President Johnson’s Aide: Walter Jenkins’ Gay Scandal In the 60s
I enjoy reading biographies when I’m not writing or editing fiction and I came across and interesting story recently in a book by Margaret Truman. It’s about one of President Lyndon Johnson’s top White House aides, and how he became tangled in a public scandal involving gay sex back in the mid-1960s. It’s interesting to see how this was handled back then. Keep in mind that the word “gay” was not even used at that point. Gay men were either referred to as homosexuals or queers, or worse.
There are many articles out there about this incident, but I’m linking to wiki right now because they give the most basic facts. If you do a simple search you’ll find tons of information.
A month before the 1964 presidential election, on October 7, District of Columbia Police arrested Jenkins in a YMCA restroom. He and another man were booked on a disorderly conduct charge, an incident described as “perhaps the most famous tearoom arrest in America.”He paid a $50 fine. Rumors of the incident circulated for several days and Republican Party operatives helped to promote it to the press. Some newspapers, including the Chicago Tribune and the Cincinnati Enquirer, refused to run the story. Journalists quickly learned that Jenkins had been arrested on a similar charge in 1959, which made it much harder to explain away as the result of overwork or, as one journalist wrote, “combat fatigue.”
Mostly, this was how stories like this were treated back then, especially because Jenkins was a highly respected man who had been working closely with LBJ since 1939. Jenkins was also married to a woman and they had children. So obviously this story would have been covered up to protect the family, too. It’s classic with respect to the way anything gay was treated, with shame and secrecy.
However, Jenkins wasn’t totally shunned. He received support in many ways, especially from President Johnson’s wife, Lady Bird. And, the American Mental Health Foundation wrote a letter to President Johnson and said this…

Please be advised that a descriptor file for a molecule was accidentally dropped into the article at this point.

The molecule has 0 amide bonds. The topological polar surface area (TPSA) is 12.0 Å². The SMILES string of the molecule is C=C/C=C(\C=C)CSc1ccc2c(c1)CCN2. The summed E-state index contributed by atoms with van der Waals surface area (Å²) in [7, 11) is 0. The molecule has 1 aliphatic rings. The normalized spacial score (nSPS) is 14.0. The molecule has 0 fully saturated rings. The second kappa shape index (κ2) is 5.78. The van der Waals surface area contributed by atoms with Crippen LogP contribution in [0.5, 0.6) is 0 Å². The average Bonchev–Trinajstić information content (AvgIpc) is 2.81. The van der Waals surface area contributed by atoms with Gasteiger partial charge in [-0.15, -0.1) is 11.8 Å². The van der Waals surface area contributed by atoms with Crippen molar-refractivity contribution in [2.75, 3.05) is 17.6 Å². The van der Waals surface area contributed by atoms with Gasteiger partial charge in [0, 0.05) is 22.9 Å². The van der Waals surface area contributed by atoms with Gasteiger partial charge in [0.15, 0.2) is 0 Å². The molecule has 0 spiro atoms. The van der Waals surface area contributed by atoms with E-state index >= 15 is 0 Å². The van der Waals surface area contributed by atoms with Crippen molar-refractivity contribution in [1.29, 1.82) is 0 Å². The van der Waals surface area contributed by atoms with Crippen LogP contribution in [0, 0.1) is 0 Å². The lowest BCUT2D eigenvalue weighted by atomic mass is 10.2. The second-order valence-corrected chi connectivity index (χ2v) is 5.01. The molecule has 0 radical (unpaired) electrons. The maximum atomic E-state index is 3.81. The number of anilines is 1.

The private life and inclinations of a citizen, Government employee or not, does not necessarily have any bearing on his capacities, usefulness, and sense of responsibility in his occupation. The fact that an individual is homosexual, as has been strongly implied in the case of Mr. Jenkins, does not per se make him more unstable and more a security risk than any heterosexual person.
There’s a lot more, here, with more facts. Jenkins left Washington and public life soon after the scandal and lived a quiet obscure life for the next 20 years in a small Texas town.
Lord of the Rings Author and Same Sex “Intimate Friendship”
There’s a biopic on author JRR Tolkien that includes information about some kind of possible intimate same sex ‘connection’ between Tolkien and a guy named Geoffrey Smith. But from what I gather it’s still all speculation.
We can’t claim that. When I read the letters, I thought, what if this was just a very, very intimate friendship. So we kind of portrayed it that way. So that it would be honest to Geoffrey Smith, that if he had feelings toward Tolkien, kind of that comes [through in the film].’
Even though they make it clear that Tolkien had no romantic feelings toward Smith, it’s unclear how Smith felt about Tolkien. I guess the implication is there? It sounds a little confusing to me. But in their defense it’s really not possible to know anything about same sex relationships back then. I’d like to see this just to see how they handled it. One thing I know for certain is that there were many ‘gay’ men back then who had romantic feelings for straight men, and those feelings were never reciprocated.
Here’s the link.